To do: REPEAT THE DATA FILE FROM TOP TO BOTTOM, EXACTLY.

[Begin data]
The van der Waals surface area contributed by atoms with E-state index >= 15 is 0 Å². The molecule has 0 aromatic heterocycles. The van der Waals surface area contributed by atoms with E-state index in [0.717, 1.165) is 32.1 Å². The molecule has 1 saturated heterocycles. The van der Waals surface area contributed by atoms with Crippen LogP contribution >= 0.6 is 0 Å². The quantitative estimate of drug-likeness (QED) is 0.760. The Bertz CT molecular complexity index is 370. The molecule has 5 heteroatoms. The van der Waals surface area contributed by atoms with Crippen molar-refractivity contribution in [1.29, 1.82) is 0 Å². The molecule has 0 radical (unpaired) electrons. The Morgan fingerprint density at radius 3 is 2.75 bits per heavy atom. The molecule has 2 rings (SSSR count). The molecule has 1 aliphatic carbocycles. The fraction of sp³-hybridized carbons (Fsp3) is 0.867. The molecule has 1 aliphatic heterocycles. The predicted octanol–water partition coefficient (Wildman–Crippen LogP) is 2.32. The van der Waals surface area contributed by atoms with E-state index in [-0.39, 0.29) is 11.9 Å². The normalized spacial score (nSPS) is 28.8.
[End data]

The van der Waals surface area contributed by atoms with E-state index >= 15 is 0 Å². The molecule has 0 aromatic heterocycles. The van der Waals surface area contributed by atoms with E-state index in [0.717, 1.165) is 32.1 Å². The molecule has 1 saturated heterocycles. The van der Waals surface area contributed by atoms with Crippen LogP contribution >= 0.6 is 0 Å². The quantitative estimate of drug-likeness (QED) is 0.760. The Bertz CT molecular complexity index is 370. The molecule has 5 heteroatoms. The van der Waals surface area contributed by atoms with Crippen molar-refractivity contribution in [1.29, 1.82) is 0 Å². The molecule has 0 radical (unpaired) electrons. The Morgan fingerprint density at radius 3 is 2.75 bits per heavy atom. The molecule has 2 rings (SSSR count). The molecule has 1 aliphatic carbocycles. The fraction of sp³-hybridized carbons (Fsp3) is 0.867. The molecule has 1 aliphatic heterocycles. The predicted octanol–water partition coefficient (Wildman–Crippen LogP) is 2.32. The van der Waals surface area contributed by atoms with E-state index in [-0.39, 0.29) is 11.9 Å². The normalized spacial score (nSPS) is 28.8.